The Cabinet Manual is constitutionally problematic because it expresses only the Executive’s views

In 2010, the then-Government published the Cabinet Manual, which was at the time seen as a first step towards the formal codification of the British constitution. While its introduction is likely to have a significant impact on the influence of convention in Government, the domination of the production of the manual and a number of similar documents by the UK executive is constitutionally problematic, argues Andrew Blick. 

Credit: The Prime Minister's Office, CC BY 2.0

Credit: The Prime Minister’s Office, CC BY 2.0

A process currently underway in the UK has important implications for the way we are governed, raising difficult questions about the democratic legitimacy of the system itself. The Cabinet Manual, first published in October 2011, exemplifies this tendency.

Conventions – defined here as rules that are not legally enacted – are important to any constitution. But they seem to have exceptional prominence within the ‘unwritten’ arrangements of the UK. Some of the principles most fundamental to our democracy exist in this potentially nebulous form. They include the understandings that if a party wins an outright majority in the House of Commons its leader becomes Prime Minister; that senior ministers take major decisions collectively in Cabinet; that they are responsible individually to Parliament for the exercise of their particular powers; and that the monarch should avoid involvement in party political controversy. Any change in the nature of conventions, therefore, matters. It is taking place presently.

In recent years, a practice has developed for the publication of official texts setting out operational rules and principles of government, including conventions, which often previously existed only in a more vague, unwritten state. For instance, the Armstrong Memorandum appeared in 1985, defining the core values of the Civil Service (subsequently supplemented by the Civil Service Code). Questions of Procedure for Ministers (since 1997 known as the Ministerial Code), comprising guidance on procedure and propriety for ministers, became public in 1992. Following the introduction of devolution from the late 1990s, concordats have appeared dealing with the format of relations between the centre and the devolved administrations. An important instalment in this codification process came with the Cabinet Manual.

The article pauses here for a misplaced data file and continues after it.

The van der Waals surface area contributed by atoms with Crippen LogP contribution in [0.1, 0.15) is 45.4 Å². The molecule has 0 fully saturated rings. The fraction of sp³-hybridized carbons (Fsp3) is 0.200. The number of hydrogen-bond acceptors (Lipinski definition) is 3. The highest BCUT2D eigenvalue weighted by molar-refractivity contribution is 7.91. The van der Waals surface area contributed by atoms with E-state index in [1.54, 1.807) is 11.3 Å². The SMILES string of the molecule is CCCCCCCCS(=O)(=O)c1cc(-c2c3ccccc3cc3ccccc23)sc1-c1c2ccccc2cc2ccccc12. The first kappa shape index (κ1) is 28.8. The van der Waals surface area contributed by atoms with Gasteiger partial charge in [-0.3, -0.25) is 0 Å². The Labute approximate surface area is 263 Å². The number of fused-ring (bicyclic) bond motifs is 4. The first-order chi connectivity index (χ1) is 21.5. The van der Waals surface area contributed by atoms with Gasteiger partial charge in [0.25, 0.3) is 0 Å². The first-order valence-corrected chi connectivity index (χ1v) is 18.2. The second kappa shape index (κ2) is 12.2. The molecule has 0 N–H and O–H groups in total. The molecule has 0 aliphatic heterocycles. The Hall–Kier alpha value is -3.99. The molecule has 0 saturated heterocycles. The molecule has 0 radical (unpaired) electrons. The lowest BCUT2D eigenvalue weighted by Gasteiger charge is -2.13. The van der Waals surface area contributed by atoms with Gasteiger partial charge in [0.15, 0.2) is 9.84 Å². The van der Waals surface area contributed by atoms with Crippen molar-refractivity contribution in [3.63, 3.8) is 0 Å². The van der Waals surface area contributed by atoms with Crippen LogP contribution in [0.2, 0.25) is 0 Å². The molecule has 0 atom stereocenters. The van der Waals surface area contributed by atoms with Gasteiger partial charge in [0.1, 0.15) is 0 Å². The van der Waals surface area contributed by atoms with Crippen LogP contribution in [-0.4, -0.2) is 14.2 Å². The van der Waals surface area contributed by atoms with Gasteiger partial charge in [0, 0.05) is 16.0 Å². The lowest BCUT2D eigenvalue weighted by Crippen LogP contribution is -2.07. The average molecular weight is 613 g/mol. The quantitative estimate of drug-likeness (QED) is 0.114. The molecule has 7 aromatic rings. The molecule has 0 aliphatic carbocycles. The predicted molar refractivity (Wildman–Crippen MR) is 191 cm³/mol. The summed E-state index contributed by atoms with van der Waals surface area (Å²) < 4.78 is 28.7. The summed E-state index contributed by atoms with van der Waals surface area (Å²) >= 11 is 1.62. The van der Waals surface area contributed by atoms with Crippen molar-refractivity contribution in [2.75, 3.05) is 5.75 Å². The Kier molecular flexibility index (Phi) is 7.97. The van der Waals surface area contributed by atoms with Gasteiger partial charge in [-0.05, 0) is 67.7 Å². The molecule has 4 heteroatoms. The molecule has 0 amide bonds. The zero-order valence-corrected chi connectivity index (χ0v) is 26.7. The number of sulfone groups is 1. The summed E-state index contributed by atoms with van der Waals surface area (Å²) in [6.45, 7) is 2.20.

Impetus for the production of the manual came from three sources. The first was the desire of Gordon Brown, when Prime Minister, to instigate a process that might lead to a full written constitution for the UK. What became the manual was intended to set out the details of the present system for discussion purposes. The second motive was a judgement formed within Whitehall during 2009 that the next General Election might not yield an outright single party victor. To this end a draft of the section from the manual dealing with how governments should form in this eventuality was published early, in advance of the poll of May 2010. It helped inform insiders and the public of the principles that would guide the construction of a government. A third inspiration for the manual was a desire to imitate a UK version of the New Zealand Cabinet Manual, a text in existence in various editions since 1979. The New Zealand text sets out some of the key features of one of the few constitutions other than that of the UK that is unwritten. While Brown initiated the manual, the project continued under the Conservative-Liberal Democrat coalition formed under David Cameron in May 2010, which issued the document later the following year. The stated intention of the government is periodically to issue revised versions of the manual, presumably in each Parliament.